Many people have expressed similar thoughts. When the late-night comedians returned to television for the first time after the attacks, Jay Leno, for example, said he grappled with the significance of his job in the face of tragedy. Ultimately, he decided that if he could help people smile when they didn’t feel like smiling, find a bit of laughter through the tears, then the show must go on.
In some ways, I feel the same about our magazine. Almost all of the stories in this issue were developed, written, edited, and designed long before September 11. So, while a story on up-and-coming music scenes wouldn’t necessarily top my priority list now, perhaps, as the country’s leaders have encouraged us, it’s OK, simply because we need to try to get back to some form of normalcy. Of course, our world will never be the same, but taking a trip, experiencing a different city, and listening to some new music by aspiring musicians might be just the thing to get your mind off your worries, if only for a weekend, a night, or even a few hours.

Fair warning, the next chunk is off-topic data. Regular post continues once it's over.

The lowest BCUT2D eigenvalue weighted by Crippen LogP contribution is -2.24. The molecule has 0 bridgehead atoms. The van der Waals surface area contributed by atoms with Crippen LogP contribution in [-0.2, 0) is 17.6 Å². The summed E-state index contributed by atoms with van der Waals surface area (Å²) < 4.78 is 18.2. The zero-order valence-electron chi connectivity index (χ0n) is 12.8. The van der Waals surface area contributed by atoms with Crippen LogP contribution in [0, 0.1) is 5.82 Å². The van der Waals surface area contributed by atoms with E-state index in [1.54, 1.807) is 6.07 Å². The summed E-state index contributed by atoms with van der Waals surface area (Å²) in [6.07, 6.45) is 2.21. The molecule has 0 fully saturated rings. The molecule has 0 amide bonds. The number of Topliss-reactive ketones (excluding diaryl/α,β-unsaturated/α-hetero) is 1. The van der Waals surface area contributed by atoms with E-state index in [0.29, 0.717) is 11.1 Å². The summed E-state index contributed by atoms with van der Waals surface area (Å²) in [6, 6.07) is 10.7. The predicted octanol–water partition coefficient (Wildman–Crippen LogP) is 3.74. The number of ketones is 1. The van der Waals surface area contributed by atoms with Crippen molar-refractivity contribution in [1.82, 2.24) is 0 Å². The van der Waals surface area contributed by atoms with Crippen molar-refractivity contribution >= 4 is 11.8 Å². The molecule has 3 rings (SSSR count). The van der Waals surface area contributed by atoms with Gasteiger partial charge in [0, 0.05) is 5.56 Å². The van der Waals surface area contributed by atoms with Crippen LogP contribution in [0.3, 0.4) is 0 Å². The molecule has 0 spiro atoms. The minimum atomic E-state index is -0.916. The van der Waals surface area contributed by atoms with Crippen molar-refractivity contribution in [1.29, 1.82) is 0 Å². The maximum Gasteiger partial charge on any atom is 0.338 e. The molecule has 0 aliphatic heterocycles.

In that light, this issue features the same type of articles American Way is known for: Trends for the Modern Traveler. In Travel, make sure to read “New Musical Scenes”, the story mentioned above. In Lifestyle, you’ll find “Sure Bet”, a roundup of the best big shows in Las Vegas. In Business, turn to “Six Billion Dollar Man”, an in-depth look at the business of being Tiger Woods. You’ll also find all your favorites, such as Jim Shahin, 3 Bottles, book reviews, and our signature Celebrated Weekend, featuring Lorraine Bracco’s Paris.
I hope you’ll find this issue entertaining, informative, and useful;
it’s a brief escape from the life-altering events that continue to make all of us grieve with heavy hearts. Let us know what you think at firstname.lastname@example.org.